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Food Safety Tips For Safe BBQ'ing


Practicing proper food handling techniques will protect yourself, your family and friends from food-borne illness and food contamination. Here are some tips to keep in mind when preparing, storing, and cooking food for your Summertime BBQ's.

Wash hands, utensils, and food preparation surfaces.
Food safety begins with hand-washing, even in outdoor settings. And it can be as simple as using a water jug, some soap, and paper towels.
Consider using moist disposable towelettes for cleaning your hands.
Keep all utensils and platters clean when preparing food.
Preparing Fruits and Vegetables

Rinse fresh fruits and vegetables, including those with skins and rinds that are not eaten, under running tap water before packing them. Packaged fruits and vegetables labeled "ready-to-eat," "washed," or "triple washed" need not be washed.
Rub firm-skin fruits and vegetables under running tap water or scrub with a clean vegetable brush while rinsing with running tap water.
Salmonella

Salmonellosis, or salmonella, is one of the most common foodborne diseases. Overall, salmonella infections are decreasing in the United States, but some types are still increasing.

Salmonella may occur in small, contained outbreaks in the general population or in large outbreaks in hospitals, restaurants, or institutions housing children or the elderly. While the disease is found worldwide, health experts most often report cases in North America and Europe. Every year, the Centers for Disease Control and Prevention (CDC) receives reports of 40,000 cases of salmonellosis in the United States.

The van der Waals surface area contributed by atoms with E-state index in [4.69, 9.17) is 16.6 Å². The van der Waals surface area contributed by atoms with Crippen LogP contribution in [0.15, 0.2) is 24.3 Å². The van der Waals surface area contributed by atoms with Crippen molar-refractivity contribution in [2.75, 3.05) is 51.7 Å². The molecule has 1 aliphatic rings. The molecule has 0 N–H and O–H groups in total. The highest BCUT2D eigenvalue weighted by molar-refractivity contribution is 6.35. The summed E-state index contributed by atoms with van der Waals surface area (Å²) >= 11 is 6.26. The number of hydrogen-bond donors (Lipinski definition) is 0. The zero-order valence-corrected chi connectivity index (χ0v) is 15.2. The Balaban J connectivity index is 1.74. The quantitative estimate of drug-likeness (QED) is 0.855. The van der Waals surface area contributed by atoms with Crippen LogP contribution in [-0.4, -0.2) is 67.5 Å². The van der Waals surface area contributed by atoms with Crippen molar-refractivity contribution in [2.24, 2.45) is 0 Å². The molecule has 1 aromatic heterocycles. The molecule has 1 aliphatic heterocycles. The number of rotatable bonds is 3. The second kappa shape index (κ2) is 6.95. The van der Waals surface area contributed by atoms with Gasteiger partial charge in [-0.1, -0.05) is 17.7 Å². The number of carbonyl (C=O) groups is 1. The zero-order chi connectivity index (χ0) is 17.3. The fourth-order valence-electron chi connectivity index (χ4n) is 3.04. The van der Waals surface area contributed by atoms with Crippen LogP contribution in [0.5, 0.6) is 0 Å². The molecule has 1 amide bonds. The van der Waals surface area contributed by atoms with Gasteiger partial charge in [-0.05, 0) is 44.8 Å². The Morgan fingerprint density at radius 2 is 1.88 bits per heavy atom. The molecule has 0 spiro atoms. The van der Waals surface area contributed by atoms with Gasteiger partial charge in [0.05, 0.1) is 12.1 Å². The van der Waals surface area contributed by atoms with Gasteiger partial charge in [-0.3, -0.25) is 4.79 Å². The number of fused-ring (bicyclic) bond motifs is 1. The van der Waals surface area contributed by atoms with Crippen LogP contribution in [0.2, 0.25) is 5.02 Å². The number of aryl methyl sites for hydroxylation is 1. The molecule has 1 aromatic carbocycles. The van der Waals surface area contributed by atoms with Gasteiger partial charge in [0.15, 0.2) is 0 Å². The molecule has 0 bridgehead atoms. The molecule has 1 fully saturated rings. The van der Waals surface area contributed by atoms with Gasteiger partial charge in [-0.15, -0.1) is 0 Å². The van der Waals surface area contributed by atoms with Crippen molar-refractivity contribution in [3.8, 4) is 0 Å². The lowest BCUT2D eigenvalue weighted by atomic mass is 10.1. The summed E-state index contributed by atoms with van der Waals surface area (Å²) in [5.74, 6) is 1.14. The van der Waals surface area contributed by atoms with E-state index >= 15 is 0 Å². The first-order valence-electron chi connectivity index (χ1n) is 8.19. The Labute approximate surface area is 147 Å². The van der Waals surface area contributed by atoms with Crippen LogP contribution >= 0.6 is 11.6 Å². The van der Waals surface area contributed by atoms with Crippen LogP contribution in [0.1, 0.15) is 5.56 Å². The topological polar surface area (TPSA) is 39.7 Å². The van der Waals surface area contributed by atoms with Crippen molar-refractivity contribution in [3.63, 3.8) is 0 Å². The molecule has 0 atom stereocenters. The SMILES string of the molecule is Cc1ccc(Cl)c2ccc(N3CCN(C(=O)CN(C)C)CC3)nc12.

Salmonella bacteria can be found in food products such as raw poultry, eggs, and beef, and sometimes on unwashed fruit. Food prepared on surfaces that previously were in contact with raw meat or meat products can, in turn, become contaminated with the bacteria. This is called cross-contamination.

In recent years, the CDC has received reports of several cases of salmonella from eating raw alfalfa sprouts grown in contaminated soil. You also can get salmonella after handling pets, particularly reptiles like snakes, turtles, and lizards.

Salmonella can become a chronic infection even if you do not have symptoms. In addition, though you may have no symptoms, you can spread the disease by not washing your hands before preparing food for others. In fact, if you know you have salmonella, health care experts recommend you do not prepare food or pour water for others until laboratory tests show you no longer carry salmonella bacteria.

Symptoms

The following symptoms usually begin from 12 hours to 3 days after you are infected.

• Diarrhea
• Fever
• Abdominal cramps
• Headache

These symptoms, along with possible nausea, loss of appetite, and vomiting, usually last for 4 to 7 days.

Symptoms are most severe in the elderly, infants, and people with chronic conditions such as diabetes or HIV infection.

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